History holds President Abraham Lincoln in awe, but his decisions about whether or not to punish insurgents were not consistent, perhaps reflecting personal and national biases.
After Minnesota became a state in 1861, the U.S. government forced the Dakota Indians to hand over the territory to white settlers, promising food and supplies as partial compensation. In the summer of 1862, the Dakota were starving, but the government ignored its promise. Andrew Myrick, a would-be representative of the native people, responded to their plea for food, saying: “So far as I am concerned, if they are hungry, let them eat grass or their own dung.”
Dakota leader Little Crow felt he had little choice but to lead a series of attacks on the settlements. Myrick was among the first of the 490 casualties. When his body was found, Myrick’s mouth had been stuffed with grass.
The uprising was short-lived. By the end of six weeks, the state militia had captured some 2,000 Dakota. A military court sentenced 303 to death.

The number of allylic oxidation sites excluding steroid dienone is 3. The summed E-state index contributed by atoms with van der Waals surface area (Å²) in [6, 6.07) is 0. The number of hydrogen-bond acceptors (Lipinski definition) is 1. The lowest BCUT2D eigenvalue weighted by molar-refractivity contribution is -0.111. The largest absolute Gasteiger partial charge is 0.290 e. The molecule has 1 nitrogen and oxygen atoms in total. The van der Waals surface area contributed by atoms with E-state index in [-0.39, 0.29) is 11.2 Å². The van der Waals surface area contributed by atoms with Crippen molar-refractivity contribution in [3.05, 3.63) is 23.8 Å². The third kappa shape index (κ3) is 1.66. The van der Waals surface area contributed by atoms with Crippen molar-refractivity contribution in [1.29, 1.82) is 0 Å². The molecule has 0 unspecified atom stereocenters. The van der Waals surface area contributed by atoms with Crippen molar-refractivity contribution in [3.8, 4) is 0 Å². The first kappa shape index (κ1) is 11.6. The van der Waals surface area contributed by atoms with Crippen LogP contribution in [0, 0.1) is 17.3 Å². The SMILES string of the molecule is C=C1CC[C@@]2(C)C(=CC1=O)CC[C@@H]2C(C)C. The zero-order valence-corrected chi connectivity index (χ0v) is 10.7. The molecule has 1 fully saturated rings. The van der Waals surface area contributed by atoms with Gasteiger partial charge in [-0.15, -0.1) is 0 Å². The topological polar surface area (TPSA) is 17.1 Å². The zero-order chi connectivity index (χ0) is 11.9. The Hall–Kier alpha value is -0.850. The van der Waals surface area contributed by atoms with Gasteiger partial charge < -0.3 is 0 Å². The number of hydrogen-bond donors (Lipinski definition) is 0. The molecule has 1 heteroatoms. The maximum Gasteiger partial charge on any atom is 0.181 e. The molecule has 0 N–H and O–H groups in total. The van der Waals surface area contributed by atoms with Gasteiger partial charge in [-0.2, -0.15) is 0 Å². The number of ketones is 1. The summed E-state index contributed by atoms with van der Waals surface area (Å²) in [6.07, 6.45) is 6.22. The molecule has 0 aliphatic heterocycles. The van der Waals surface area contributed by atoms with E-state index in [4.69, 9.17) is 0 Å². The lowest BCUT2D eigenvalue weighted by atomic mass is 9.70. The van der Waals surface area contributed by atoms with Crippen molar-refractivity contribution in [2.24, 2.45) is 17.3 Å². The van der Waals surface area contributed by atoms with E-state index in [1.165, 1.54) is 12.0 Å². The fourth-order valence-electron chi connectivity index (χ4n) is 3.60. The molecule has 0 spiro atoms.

President Lincoln, in an effort to be just, studied the trial records and found inadequate evidence against 265 of the imprisoned Dakotas. For the remaining 38, Lincoln ordered death by hanging.
In Mankato, Minnesota, on the day after Christmas in 1862, hundreds of white people, eager to witness the largest mass execution in U.S. history (then and now), gathered at the center of town. As the condemned men mounted the scaffold and hoods were placed over their heads, they chanted and sang death songs. A member of the crowd reported: “as the last moment rapidly approached, [the 38 prisoners] each called out their name and shouted in their native language: ‘I’m here! I’m here!’?” At a drum signal, the trap door was opened, the prisoners fell through, and the audience cheered.
Lincoln and Congress subsequently removed the Dakotas and Winnebago—the latter were not involved the uprising—from all of their lands in Minnesota.
Lincoln’s harsh treatment of the Indian rebels stands in sharp contrast to his lenient handling of Confederate rebels. After the Civil War, he did not order the execution of a single Confederate soldier or officer, even though the secessionists had killed more than 400,000 Union soldiers.